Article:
Matjaž Stopinšek was born in Celje (Slovenia) and began his musical training while still attending middle school in Maribor, where his main course of study was voice. After completing his Matura, he attended the University for Music and the Performing Arts in Graz, studying with Prof. Wolfgang Gamerith and Prof. Horst Zander. While still a student, he sang his first Mozart roles, debuting as Tamino, followed by Don Curzio (Le Nozze di Figaro) in the Theater im Palais in Graz. Engagements followed with the Styrian Musikverein, where he again sang Tamino and later Belmonte (Die Entführung aus dem Serail), and at the Stadttheater Leoben, where he was heard as Don Basilio (Le nozze di Figaro) and Baron Kronthal (Der Wildschütz). The early phase of his career was also marked by numerous successes in operetta: Caramello in Eine Nacht in Venedig for the Slovene National Theater Ljubljana, Jan in Der Bettelstudent, the title role in Lehár’s Der Zarewitsch and Georges Duménil in Heuberger’s Der Opernball, all at the Stadttheater Leoben.
In 2003 he became an ensemble member of the Slovene National Theater Ljubljana, where he expanded his operetta repertoire with roles such as Eisenstein (Die Fledermaus), Graf Stanislav (Der Vogelhändler) and Edwin (Die Csárdásfürstin), while taking on mainstream operatic roles such as Pinkerton (Madama Butterfly) and Don Narciso (Il Turco in Italia), and garnering successes in operatic rarities as Florindo in Le Donne Curiose by Ermanno Wolf-Ferrari and as Franz Waldung in Jacques Offenbach’s romantic opera Les Fées du Rhin, a role he would repeat in the Festspielhaus St. Pölten, the Theater Winterthur and in the Theater Bozen. In 2008 he was engaged by Karen Kamensek at the Slovene National Theater Maribor, where he scored his first major success as Don José in Carmen. Further roles in Maribor included Ferrando, Pinkerton, Alfredo, Janez, in the Slovenian opera Zlatorog/Goldhorn by Viktor Parma, Werther, Eisenstein, Chekalinsky (The Queen of Spades) and Danilo (The Merry Widow).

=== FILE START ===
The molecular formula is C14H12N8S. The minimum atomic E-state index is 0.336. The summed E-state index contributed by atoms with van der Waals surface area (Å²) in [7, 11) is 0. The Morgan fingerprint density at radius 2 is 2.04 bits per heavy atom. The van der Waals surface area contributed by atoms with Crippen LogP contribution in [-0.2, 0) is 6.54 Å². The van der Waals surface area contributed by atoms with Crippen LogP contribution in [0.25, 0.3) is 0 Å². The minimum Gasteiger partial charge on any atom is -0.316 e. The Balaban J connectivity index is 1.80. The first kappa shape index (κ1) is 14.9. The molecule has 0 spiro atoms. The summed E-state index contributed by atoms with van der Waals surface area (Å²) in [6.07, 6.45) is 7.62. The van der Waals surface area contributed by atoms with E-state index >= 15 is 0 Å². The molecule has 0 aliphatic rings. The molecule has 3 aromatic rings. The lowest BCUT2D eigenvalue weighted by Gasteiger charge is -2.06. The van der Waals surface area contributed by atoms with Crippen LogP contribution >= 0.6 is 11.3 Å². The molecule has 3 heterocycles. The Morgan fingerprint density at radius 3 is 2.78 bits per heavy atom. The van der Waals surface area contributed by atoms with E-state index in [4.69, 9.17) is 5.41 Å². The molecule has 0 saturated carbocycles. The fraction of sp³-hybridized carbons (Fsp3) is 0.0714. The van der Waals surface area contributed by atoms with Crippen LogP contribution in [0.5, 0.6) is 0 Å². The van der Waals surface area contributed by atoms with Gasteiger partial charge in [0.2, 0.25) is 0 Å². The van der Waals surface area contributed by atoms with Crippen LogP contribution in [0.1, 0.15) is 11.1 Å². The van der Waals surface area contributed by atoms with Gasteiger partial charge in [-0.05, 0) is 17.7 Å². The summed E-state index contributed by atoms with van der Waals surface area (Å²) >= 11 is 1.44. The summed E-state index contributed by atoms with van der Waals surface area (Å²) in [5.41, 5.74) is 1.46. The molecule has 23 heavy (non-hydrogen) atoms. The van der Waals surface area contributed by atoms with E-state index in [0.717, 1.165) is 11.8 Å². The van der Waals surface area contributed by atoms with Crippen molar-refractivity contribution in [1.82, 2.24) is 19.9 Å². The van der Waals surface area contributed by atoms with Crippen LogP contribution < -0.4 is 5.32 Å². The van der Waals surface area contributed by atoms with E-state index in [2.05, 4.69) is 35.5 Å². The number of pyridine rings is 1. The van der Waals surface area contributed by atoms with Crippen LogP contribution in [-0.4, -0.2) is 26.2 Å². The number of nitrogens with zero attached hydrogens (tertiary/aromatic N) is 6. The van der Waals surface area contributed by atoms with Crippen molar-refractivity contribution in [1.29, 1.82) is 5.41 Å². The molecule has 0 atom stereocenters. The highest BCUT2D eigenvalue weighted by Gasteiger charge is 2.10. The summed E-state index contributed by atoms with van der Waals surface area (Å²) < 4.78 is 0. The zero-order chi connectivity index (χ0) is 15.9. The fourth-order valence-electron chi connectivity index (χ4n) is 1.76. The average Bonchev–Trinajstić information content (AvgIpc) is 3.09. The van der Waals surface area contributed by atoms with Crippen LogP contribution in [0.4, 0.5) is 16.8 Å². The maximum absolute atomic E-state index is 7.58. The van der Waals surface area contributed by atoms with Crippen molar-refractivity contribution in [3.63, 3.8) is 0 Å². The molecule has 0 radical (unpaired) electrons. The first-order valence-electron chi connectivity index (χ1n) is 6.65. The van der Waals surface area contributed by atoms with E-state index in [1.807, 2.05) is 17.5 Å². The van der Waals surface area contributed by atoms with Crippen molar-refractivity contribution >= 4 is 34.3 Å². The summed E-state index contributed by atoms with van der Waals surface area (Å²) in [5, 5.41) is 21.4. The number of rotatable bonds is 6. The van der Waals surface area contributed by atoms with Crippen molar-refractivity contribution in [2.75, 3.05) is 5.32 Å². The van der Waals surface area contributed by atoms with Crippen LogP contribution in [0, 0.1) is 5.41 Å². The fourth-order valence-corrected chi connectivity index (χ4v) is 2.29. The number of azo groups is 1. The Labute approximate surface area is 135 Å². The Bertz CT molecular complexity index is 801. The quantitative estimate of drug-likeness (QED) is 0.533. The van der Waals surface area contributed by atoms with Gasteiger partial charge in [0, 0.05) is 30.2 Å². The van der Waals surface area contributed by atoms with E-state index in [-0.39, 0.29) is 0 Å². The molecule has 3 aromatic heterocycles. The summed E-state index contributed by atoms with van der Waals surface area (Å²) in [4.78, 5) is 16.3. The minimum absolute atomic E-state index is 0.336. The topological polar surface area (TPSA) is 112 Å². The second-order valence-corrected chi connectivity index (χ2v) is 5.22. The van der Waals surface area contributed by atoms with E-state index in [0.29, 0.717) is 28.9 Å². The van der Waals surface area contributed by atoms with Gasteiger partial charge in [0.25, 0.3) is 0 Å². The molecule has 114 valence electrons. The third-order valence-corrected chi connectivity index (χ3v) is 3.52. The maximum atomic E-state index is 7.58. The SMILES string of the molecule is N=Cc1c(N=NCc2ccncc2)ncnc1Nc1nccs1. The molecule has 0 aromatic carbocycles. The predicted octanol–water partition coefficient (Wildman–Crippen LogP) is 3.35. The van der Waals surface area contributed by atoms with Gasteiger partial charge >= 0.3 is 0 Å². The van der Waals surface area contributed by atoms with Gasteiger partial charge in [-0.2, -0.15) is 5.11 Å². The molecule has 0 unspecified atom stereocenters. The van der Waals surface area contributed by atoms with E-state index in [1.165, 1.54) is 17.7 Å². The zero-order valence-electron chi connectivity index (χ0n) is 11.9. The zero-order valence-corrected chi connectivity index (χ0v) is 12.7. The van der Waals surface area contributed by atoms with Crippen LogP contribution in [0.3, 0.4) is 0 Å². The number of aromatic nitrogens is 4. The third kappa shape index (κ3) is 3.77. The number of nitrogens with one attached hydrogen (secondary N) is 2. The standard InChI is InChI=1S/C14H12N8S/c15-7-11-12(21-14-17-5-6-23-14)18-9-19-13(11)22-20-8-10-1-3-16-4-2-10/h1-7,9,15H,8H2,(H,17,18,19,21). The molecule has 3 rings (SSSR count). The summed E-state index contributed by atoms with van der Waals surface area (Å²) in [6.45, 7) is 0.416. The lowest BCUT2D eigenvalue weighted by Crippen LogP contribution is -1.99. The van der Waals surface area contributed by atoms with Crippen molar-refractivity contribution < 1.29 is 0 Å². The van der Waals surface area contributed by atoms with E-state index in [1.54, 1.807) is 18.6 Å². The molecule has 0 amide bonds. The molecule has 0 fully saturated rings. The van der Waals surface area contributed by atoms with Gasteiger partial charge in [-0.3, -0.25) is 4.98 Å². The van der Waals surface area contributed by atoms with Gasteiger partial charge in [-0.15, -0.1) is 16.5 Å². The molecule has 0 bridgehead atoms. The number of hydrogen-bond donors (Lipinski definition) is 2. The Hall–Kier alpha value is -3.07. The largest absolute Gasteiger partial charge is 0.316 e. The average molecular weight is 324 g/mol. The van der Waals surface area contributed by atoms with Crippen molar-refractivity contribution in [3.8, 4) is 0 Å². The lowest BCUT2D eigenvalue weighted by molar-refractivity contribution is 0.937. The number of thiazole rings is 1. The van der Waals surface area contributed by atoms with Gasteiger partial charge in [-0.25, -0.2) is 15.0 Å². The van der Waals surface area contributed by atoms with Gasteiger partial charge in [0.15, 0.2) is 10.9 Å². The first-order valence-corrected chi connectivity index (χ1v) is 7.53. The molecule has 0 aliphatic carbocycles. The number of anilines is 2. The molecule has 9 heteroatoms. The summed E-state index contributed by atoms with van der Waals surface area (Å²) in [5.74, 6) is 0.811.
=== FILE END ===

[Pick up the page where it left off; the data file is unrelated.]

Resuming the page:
Since 2010 Matjaž Stopinšek works as a freelance artist, and has appeared in guest engagements at the Slovene People’s Theater Celje, where he sang in the Slovenian opera, Teharski plemici/The peers of Teharje by Benjamin Ipavcek, at the Slovene National Theater Ljubljana (Don José), with the Lehár Festival Bad Ischl (Edwin in Die Csárdásfürstin, Jonel in Zigeunerliebe) and at the Theater Baden where he made his debut as Barinkay in Der Zigeunerbaron. Further guest engagements in Baden included Sou Chong in Lehár’s Das Land des Lächelns, the title role in Gounod’s Faust, Herzog in Eine Nacht in Venedig, Sultan Suleiman in Johann Strauss’ Tausend und eine Nacht and Georges Duménil in Heuberger’s Der Opernball. He returned to the Slovene National Theater Maribor as Danilo, to the Slovene National Theater Ljubljana as Franjo in Anton Foerster’s Slovenian opera Gorenjski slavcek/The Nightingale from Gorenjski and Eisenstein, to the Theater Baden as Sou Chong, and to the Lehár Festival Bad Ischl for performances as Eisenstein. In 2017 he performed the role of Count René in Leo Fall’s operatta Madame Pompadour, and in 2018 he will sing Raoul Severac in Oscar Straus’ Eine Frau, die weiß was sie will and Symon Rymanowski in Der Bettelstudent all at Theater Baden.
Concert and oratorio appearances have brought Matjaž Stopinšek throughout Europa. He made his debut with the Münchner Symphoniker in 2010 in an opera gala, and was invited back for a gala concert with arias by Giuseppe Verdi in 2013 (under the baton of Ken David Masur at the Philharmonie am Gasteig). Furthermore he sang Martin Frank’s Golgotha with RTV Slovenia Symphony Orchestra at the Cankarjev Dom in Ljubjana, as well as the traditional Christmas concert at the Theater Baden. In 2018-19 he will make his US debut in the traditional New Year’s concerts Salute to Vienna. His repertoire encompasses the tenor parts in in Carl Orff’s Carmina Burana, Mendelssohn-Bartholdy’s Elijah, Mozart’s Requiem, Saint–Saëns’ Christmas Oratorio, Debussy’s L’enfant prodigue, Bruckner’s Te Deum and many more.